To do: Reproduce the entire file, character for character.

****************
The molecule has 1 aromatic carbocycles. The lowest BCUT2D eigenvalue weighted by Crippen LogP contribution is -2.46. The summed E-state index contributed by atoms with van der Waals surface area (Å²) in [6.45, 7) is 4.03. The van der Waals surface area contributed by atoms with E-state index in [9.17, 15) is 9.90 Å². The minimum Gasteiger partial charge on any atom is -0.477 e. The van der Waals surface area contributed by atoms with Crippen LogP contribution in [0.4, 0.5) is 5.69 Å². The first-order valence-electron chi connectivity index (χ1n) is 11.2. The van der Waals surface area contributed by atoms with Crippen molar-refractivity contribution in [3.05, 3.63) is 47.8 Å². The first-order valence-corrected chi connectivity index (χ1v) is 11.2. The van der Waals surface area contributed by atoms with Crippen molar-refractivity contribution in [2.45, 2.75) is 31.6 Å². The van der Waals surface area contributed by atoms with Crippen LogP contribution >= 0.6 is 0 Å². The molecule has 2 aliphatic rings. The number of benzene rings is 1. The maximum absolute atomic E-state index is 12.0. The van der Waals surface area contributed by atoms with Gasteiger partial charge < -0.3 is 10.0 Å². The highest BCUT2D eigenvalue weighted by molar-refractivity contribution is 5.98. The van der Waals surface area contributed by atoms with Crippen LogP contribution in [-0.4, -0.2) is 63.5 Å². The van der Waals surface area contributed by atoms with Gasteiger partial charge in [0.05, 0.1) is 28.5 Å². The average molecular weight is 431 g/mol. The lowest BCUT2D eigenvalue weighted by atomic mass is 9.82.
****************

The molecule has 1 aromatic carbocycles. The lowest BCUT2D eigenvalue weighted by Crippen LogP contribution is -2.46. The summed E-state index contributed by atoms with van der Waals surface area (Å²) in [6.45, 7) is 4.03. The van der Waals surface area contributed by atoms with E-state index in [9.17, 15) is 9.90 Å². The minimum Gasteiger partial charge on any atom is -0.477 e. The van der Waals surface area contributed by atoms with Crippen LogP contribution in [0.4, 0.5) is 5.69 Å². The first-order valence-electron chi connectivity index (χ1n) is 11.2. The van der Waals surface area contributed by atoms with Crippen molar-refractivity contribution in [3.05, 3.63) is 47.8 Å². The first-order valence-corrected chi connectivity index (χ1v) is 11.2. The van der Waals surface area contributed by atoms with Crippen molar-refractivity contribution in [2.45, 2.75) is 31.6 Å². The van der Waals surface area contributed by atoms with Crippen LogP contribution >= 0.6 is 0 Å². The molecule has 2 aliphatic rings. The number of benzene rings is 1. The maximum absolute atomic E-state index is 12.0. The van der Waals surface area contributed by atoms with Gasteiger partial charge < -0.3 is 10.0 Å². The highest BCUT2D eigenvalue weighted by molar-refractivity contribution is 5.98. The van der Waals surface area contributed by atoms with Crippen LogP contribution in [-0.4, -0.2) is 63.5 Å². The van der Waals surface area contributed by atoms with Gasteiger partial charge in [0.05, 0.1) is 28.5 Å². The average molecular weight is 431 g/mol. The lowest BCUT2D eigenvalue weighted by atomic mass is 9.82.